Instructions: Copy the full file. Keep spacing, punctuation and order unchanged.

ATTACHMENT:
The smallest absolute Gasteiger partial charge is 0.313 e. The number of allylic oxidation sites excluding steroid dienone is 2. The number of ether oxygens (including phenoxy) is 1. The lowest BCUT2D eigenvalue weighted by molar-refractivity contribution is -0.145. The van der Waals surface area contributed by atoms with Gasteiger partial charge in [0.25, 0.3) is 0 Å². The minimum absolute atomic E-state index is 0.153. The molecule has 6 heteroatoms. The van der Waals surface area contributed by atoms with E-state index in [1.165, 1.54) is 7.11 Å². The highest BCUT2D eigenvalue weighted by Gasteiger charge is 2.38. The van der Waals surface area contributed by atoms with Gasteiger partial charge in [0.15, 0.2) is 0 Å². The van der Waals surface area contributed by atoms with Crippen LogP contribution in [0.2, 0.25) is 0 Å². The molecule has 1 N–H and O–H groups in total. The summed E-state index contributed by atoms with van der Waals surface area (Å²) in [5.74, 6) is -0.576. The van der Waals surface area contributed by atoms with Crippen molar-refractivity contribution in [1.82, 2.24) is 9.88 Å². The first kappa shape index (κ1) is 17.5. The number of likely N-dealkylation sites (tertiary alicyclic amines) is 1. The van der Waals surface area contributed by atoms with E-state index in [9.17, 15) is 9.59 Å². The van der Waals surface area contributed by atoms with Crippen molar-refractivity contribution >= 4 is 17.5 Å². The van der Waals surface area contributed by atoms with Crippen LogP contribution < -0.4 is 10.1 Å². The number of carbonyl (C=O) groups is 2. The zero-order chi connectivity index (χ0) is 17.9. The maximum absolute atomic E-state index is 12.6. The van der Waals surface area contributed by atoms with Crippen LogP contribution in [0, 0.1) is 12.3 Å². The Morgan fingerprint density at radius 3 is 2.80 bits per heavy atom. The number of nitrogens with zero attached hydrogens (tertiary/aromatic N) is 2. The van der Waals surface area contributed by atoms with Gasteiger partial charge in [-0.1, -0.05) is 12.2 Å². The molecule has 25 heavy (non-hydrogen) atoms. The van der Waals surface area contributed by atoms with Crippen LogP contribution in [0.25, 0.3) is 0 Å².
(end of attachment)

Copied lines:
The smallest absolute Gasteiger partial charge is 0.313 e. The number of allylic oxidation sites excluding steroid dienone is 2. The number of ether oxygens (including phenoxy) is 1. The lowest BCUT2D eigenvalue weighted by molar-refractivity contribution is -0.145. The van der Waals surface area contributed by atoms with Gasteiger partial charge in [0.25, 0.3) is 0 Å². The minimum absolute atomic E-state index is 0.153. The molecule has 6 heteroatoms. The van der Waals surface area contributed by atoms with E-state index in [1.165, 1.54) is 7.11 Å². The highest BCUT2D eigenvalue weighted by Gasteiger charge is 2.38. The van der Waals surface area contributed by atoms with Gasteiger partial charge in [0.15, 0.2) is 0 Å². The van der Waals surface area contributed by atoms with Crippen LogP contribution in [0.2, 0.25) is 0 Å². The molecule has 1 N–H and O–H groups in total. The summed E-state index contributed by atoms with van der Waals surface area (Å²) in [5.74, 6) is -0.576. The van der Waals surface area contributed by atoms with Crippen molar-refractivity contribution in [1.82, 2.24) is 9.88 Å². The first kappa shape index (κ1) is 17.5. The number of likely N-dealkylation sites (tertiary alicyclic amines) is 1. The van der Waals surface area contributed by atoms with E-state index in [9.17, 15) is 9.59 Å². The van der Waals surface area contributed by atoms with Crippen molar-refractivity contribution >= 4 is 17.5 Å². The van der Waals surface area contributed by atoms with Crippen LogP contribution < -0.4 is 10.1 Å². The number of carbonyl (C=O) groups is 2. The zero-order chi connectivity index (χ0) is 17.9. The maximum absolute atomic E-state index is 12.6. The van der Waals surface area contributed by atoms with Crippen LogP contribution in [0, 0.1) is 12.3 Å². The Morgan fingerprint density at radius 3 is 2.80 bits per heavy atom. The number of nitrogens with zero attached hydrogens (tertiary/aromatic N) is 2. The van der Waals surface area contributed by atoms with Gasteiger partial charge in [-0.1, -0.05) is 12.2 Å². The molecule has 25 heavy (non-hydrogen) atoms. The van der Waals surface area contributed by atoms with Crippen LogP contribution in [0.25, 0.3) is 0 Å².